In a world where appearances—in the broadest sense—mean everything, the wise and ambitious manager learns to cultivate assiduously the proper, prescribed modes of appearing. He dispassionately takes stock of himself, treating himself as an object, as a commodity. He analyzes his strengths and weaknesses and decides what he needs to change in order to survive and flourish in his organization. And then he systematically undertakes a program to reconstruct his image, his publicly avowed attitudes or ideas, or whatever else in his self-presentation that might need adjustment. As I have suggested, this means sharply curbing one’s impulses, indeed spontaneity of any sort, and carefully calculating instead both the appropriate modes of packaging oneself and the social consequences of one’s every action. Such self-regulation requires simultaneously great discipline and “flexibility,” since one must continually adjust oneself to meet the ever-changing demands of different career stages and, of more immediate consequence, the expectations of crucial social circles in ever-changing organizational milieux.

I’m sure to many people this doesn’t even sound objectionable; it’s just pragmatism. You want to succeed in your career, so you choose the means that lead to that end, including cultivating a certain image. But I say it’s downright perverse.

Many moral philosophers, perhaps Immanuel Kant most famously, have held that objectifying others—in Kant’s phrase, treating them as a means to something else rather than an end in themselves—is the very essence of what it is to act immorally.

The corporate phenomenon described above is interestingly different, in that the manager objectifies himself or herself (though needless to say, people like that constantly objectify others as well). But think about what this ultra-conformist, Zelig-like behavior does to you as a human being.

To some extent no doubt people try to compartmentalize, to limit their pragmatic phoniness to their work life while seeking to be more genuine in their personal relationships. But there’s no way what’s going on in the work compartment won’t leak through to the other compartments to at least some degree. It’s awfully hard to pretend to be a certain way for several hours every day to achieve certain ends, and for that to have no effect on you outside of that context.

Not to mention, this double consciousness (as W.E.B. Du Bois called the different faces black Americans were compelled to use when dealing with whites versus when dealing with each other) is psychologically draining. It’s a lot easier to have the necessary attitudes, style, moral and political opinions etc. at work if you’re not having to constantly turn them on and off but instead have become what you were pretending to be.

Or perhaps better yet never have to pretend because that’s always who you were. To step back from the individual level to the societal level, this is one of the ways this kind of corporate culture is most poisonous. People are socialized their whole lives to recognize these types of careers as somehow morally acceptable, and indeed admirable and desirable. So they often grow up with personalities and values already consistent with such careers. If they were told that there is something soul-killing and pitiful about the phoniness and objectification of one’s self of these white collar, managerial professions, they would be puzzled or indignant on the grounds that they’re not being phony at all. And with some justification, since their conformity is an instinctual part of who they are, not a strategic role they consciously adopt to succeed at work.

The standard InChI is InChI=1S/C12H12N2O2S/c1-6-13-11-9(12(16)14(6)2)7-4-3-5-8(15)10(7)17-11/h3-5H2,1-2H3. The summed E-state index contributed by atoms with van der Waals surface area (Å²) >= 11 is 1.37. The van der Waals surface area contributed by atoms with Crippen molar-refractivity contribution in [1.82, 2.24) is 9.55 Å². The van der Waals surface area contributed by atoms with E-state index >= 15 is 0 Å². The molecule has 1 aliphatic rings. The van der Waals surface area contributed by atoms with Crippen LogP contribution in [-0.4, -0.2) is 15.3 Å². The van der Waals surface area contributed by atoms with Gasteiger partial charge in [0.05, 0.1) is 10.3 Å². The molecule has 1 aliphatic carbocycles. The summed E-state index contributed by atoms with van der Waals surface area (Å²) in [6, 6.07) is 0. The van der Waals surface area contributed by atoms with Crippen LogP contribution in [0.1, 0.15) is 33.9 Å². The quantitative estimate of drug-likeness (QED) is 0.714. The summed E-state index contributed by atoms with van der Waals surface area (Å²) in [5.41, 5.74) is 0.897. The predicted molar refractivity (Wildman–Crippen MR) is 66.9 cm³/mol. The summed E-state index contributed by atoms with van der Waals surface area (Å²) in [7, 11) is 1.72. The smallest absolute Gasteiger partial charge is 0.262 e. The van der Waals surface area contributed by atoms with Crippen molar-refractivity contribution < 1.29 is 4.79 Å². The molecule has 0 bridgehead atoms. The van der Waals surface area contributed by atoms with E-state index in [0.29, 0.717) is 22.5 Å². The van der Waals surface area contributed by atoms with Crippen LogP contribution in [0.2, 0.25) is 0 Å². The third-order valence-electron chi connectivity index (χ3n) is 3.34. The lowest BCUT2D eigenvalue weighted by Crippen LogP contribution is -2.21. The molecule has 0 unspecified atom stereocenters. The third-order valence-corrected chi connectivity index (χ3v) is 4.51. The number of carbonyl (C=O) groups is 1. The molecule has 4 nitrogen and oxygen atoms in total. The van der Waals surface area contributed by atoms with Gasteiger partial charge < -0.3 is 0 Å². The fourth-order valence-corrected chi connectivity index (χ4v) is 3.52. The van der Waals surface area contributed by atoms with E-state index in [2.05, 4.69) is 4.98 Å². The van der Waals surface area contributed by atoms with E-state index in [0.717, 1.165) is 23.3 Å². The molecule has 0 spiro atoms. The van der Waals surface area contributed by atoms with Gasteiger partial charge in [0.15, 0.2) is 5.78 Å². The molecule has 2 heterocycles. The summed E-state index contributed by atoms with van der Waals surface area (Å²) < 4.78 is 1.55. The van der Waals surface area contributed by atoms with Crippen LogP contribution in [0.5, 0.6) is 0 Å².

Then there’s the related point that the corporate value system competes with and crowds out any moral system incompatible with it. As Jackall puts it:

Managerial effectiveness and others’ perceptions of one’s leadership depend on the willingness to battle for the prestige that comes from dominance and to make whatever moral accommodations such struggles demand. In the work world, those who adhere either to secular democratic precepts as guides rather than guises or, even more, to an ethic of brotherly love, run the risk of faltering in those struggles. But those who abandon the ethics of caritas and hone themselves to do what has to be done must accept the peculiar emotional aridity that is one price of organizational striving and, especially, of victory.

And later:

In the welter of practical affairs in the corporate world, morality does not emerge from some set of internally held convictions or principles, but rather from ongoing albeit changing relationships with some person, some coterie, some social network, some clique that matters to a person. Since these relationships are always multiple, contingent, and in flux, managerial moralities are always situational, always relative.

Or as one of his managerial interviewees puts it: “What is right in the corporation is not what is right in a man’s home or in his church. What is right in the corporation is what the guy above you wants from you.”

There can be no values that trump corporate values. There’s no “But I can’t do that because it would be dishonest, or would be manipulative,” on, in the case of corporations that deny climate change or manufacture nuclear weapons, “would potentially render the planet unlivable.”